Change, From my Bookshelf, Uncategorized

Lessons from Martha Beck

I’m sitting in the waiting room with my daughter waiting for her to be called back for surgery to repair her torn ACL.


The room is quiet except for the loud hum of a humidifier and the muttering of a woman across from me who hates to fill out forms, can’t read her husband’s illegible handwriting, doesn’t know why doctors need so much information anyway, and can’t understand why her husband always walks away from problems and can’t have a civil conversation with her.


Then I burst out laughing.


I can’t help it.  I’m reading a very serious O Magazine article that outlines the 20 most important questions we should be asking ourselves. I am nodding my head, thinking I should share some of these questions with friends who are trying to find their happy place in life.


Then I read Question 13: Am I the only one struggling not to {fart} during {yoga}?


It just plain cracks me up.


I look at the muttering woman across from me and notice a scowl on her face.  My mood is not improving hers. I want to read the question aloud and see if it might make her at least smile.


I share the question with my daughter and she joins me in the moment of levity.


I’m not confessing anything here but suffice it to say that in a silent, contemplative yoga class that is the bodily function that absolutely must be suppressed.


(A little aside here…I’m fighting feelings of guilt as I write this because my mother’s voice lurks in the back of my mind telling me not to use that f-word because it’s ugly.  She prefers the word stinker if the topic has to be addressed at all.  I can just hear her saying, “Well, I don’t see why you need to talk or write about something like that in the first place.”)


I’m surprised I’m reading this article because it was written by Martha Beck, and I’ve been bitter toward her since she wrote her book Expecting Adam and dissed her parents, her marriage, and her religion.


But in this article, she has listed some good questions.  The point of the yoga question is to substitute your greatest shame or fear and then realize you’re not alone.  Everyone worries about faux pas and once you realize you’re not alone, you take a step toward better mental health, Martha says.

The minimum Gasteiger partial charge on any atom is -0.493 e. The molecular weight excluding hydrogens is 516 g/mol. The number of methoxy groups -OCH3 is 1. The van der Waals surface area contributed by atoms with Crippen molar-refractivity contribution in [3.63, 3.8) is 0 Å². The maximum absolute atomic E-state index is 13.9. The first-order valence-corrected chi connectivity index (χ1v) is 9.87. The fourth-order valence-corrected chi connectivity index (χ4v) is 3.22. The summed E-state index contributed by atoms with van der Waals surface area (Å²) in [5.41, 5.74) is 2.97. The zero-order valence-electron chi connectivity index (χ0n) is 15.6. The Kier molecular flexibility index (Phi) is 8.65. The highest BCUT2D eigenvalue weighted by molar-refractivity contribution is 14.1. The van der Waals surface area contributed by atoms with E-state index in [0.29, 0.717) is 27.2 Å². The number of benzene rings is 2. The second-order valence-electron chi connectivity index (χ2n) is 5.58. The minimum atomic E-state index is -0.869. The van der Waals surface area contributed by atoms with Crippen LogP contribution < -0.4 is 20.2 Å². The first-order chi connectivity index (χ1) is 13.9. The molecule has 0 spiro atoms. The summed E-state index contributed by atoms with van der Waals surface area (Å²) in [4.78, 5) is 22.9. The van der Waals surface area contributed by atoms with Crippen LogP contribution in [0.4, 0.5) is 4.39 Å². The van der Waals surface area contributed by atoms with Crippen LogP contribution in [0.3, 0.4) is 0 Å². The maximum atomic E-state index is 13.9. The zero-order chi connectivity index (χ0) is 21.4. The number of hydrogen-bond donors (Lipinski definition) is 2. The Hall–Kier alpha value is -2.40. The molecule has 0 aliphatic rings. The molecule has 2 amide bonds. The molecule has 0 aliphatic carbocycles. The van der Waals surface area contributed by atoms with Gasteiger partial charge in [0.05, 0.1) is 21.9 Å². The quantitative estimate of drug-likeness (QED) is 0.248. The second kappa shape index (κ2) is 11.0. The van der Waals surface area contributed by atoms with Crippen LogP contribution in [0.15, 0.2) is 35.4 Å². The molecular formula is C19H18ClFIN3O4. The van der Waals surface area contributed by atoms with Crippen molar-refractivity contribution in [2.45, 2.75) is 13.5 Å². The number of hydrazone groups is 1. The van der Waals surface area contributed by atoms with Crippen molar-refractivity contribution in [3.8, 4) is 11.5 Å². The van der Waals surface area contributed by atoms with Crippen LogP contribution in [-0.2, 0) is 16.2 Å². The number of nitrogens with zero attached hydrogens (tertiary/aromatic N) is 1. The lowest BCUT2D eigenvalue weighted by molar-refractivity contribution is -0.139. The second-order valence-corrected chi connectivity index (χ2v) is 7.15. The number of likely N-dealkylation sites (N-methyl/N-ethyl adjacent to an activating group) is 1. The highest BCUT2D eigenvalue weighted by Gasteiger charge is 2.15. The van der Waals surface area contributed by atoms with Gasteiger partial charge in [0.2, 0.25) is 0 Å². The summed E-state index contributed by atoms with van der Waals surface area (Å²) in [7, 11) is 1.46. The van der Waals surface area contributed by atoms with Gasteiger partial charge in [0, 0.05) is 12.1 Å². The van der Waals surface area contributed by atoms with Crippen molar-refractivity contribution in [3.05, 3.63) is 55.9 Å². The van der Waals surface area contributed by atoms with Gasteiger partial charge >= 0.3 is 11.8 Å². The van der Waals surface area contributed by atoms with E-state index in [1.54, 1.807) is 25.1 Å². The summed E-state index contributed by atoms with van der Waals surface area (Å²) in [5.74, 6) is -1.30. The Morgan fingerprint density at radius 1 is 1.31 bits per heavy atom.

So when I laugh at Question 13 I imagine my yoga teacher, flexible Jane, speaking in her calming, meditative voice as she reaches, stretches, and twists her lithe body.  Then I think of her struggling not to relax too deeply into her poses because … well, you know, the inherent risk of a certain type of overexertion.


Suddenly there is sweet justice in the world.


If I imagine her struggling in her downward facing dog or tipping slightly in her tree pose, there is hope for me.


I like the fact that Martha Beck led me to realize that yoga teachers and everybody else for that matter are not as perfect as them might seem.


Now I’m on a roll.


I think I can even forgive Martha. Maybe she has her own yoga like struggle.  In fact, maybe the complaining lady across from me is just having an off day.  Maybe she’s got her own kind of fill-in-the-blank challenge she’s trying to overcome.


Then I realize.


I’ve gone too far.


Why does everything have to turn into a big life lesson when really it’s just about a little yoga fart?


Reel it in, I tell myself.


Get some perspective.


I reread Question 13 and giggle all over again, and tell myself to lighten up.


After all, sometimes we just need a good laugh.  And the idea of a little yoga faux pas is pretty darned funny to me.




2 thoughts on “Lessons from Martha Beck”

  1. Not ever having taken a serious yoga class, I can’t quite relate to this. But raising 4 boys and teaching 7th grade, I totally get the humor of bodily functions happening inappropriately in an out-of-place setting!

  2. This is why I am really careful about what I eat before a yoga class! No beans about it, all those poses cause some struggle. I always wonder if it’s supposed to be relaxing, why am I sitting there with gritted teeth trying to fit my head under my knee or something? But, it’s just one of those funny little things and not an earth-shattering life lesson.
    I also became a bit leery of Martha Beck articles because of her past statements about her father and Mormonism. But since I never knew her family, I have no way to judge, really.

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